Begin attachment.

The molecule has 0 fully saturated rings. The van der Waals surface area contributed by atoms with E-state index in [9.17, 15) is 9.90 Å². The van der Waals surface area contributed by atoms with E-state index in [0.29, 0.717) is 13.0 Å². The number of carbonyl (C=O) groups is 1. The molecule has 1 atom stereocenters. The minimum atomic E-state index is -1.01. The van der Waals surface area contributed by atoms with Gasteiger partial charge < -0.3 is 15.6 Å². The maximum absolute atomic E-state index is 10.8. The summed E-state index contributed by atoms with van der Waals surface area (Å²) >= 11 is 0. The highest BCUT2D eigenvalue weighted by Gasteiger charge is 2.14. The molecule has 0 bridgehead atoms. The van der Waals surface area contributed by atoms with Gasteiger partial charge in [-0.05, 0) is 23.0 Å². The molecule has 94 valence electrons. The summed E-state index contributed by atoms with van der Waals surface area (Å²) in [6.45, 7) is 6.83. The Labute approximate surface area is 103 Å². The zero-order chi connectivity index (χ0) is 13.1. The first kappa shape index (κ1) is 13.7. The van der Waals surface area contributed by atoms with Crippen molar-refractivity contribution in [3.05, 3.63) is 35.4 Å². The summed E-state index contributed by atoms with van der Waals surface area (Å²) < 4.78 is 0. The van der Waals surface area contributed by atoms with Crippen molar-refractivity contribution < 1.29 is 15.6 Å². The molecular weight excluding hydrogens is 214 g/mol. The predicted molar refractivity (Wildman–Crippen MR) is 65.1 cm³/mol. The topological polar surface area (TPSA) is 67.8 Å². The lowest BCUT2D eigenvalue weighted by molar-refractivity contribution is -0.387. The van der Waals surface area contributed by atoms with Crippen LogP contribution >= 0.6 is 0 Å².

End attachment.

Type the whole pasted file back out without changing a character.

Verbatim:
The molecule has 0 fully saturated rings. The van der Waals surface area contributed by atoms with E-state index in [9.17, 15) is 9.90 Å². The van der Waals surface area contributed by atoms with E-state index in [0.29, 0.717) is 13.0 Å². The number of carbonyl (C=O) groups is 1. The molecule has 1 atom stereocenters. The minimum atomic E-state index is -1.01. The van der Waals surface area contributed by atoms with Gasteiger partial charge < -0.3 is 15.6 Å². The maximum absolute atomic E-state index is 10.8. The summed E-state index contributed by atoms with van der Waals surface area (Å²) >= 11 is 0. The highest BCUT2D eigenvalue weighted by Gasteiger charge is 2.14. The molecule has 0 bridgehead atoms. The van der Waals surface area contributed by atoms with Gasteiger partial charge in [-0.05, 0) is 23.0 Å². The molecule has 94 valence electrons. The summed E-state index contributed by atoms with van der Waals surface area (Å²) in [6.45, 7) is 6.83. The Labute approximate surface area is 103 Å². The zero-order chi connectivity index (χ0) is 13.1. The first kappa shape index (κ1) is 13.7. The van der Waals surface area contributed by atoms with Crippen molar-refractivity contribution in [3.05, 3.63) is 35.4 Å². The summed E-state index contributed by atoms with van der Waals surface area (Å²) < 4.78 is 0. The van der Waals surface area contributed by atoms with Crippen molar-refractivity contribution < 1.29 is 15.6 Å². The molecular weight excluding hydrogens is 214 g/mol. The predicted molar refractivity (Wildman–Crippen MR) is 65.1 cm³/mol. The topological polar surface area (TPSA) is 67.8 Å². The lowest BCUT2D eigenvalue weighted by molar-refractivity contribution is -0.387. The van der Waals surface area contributed by atoms with Crippen LogP contribution >= 0.6 is 0 Å².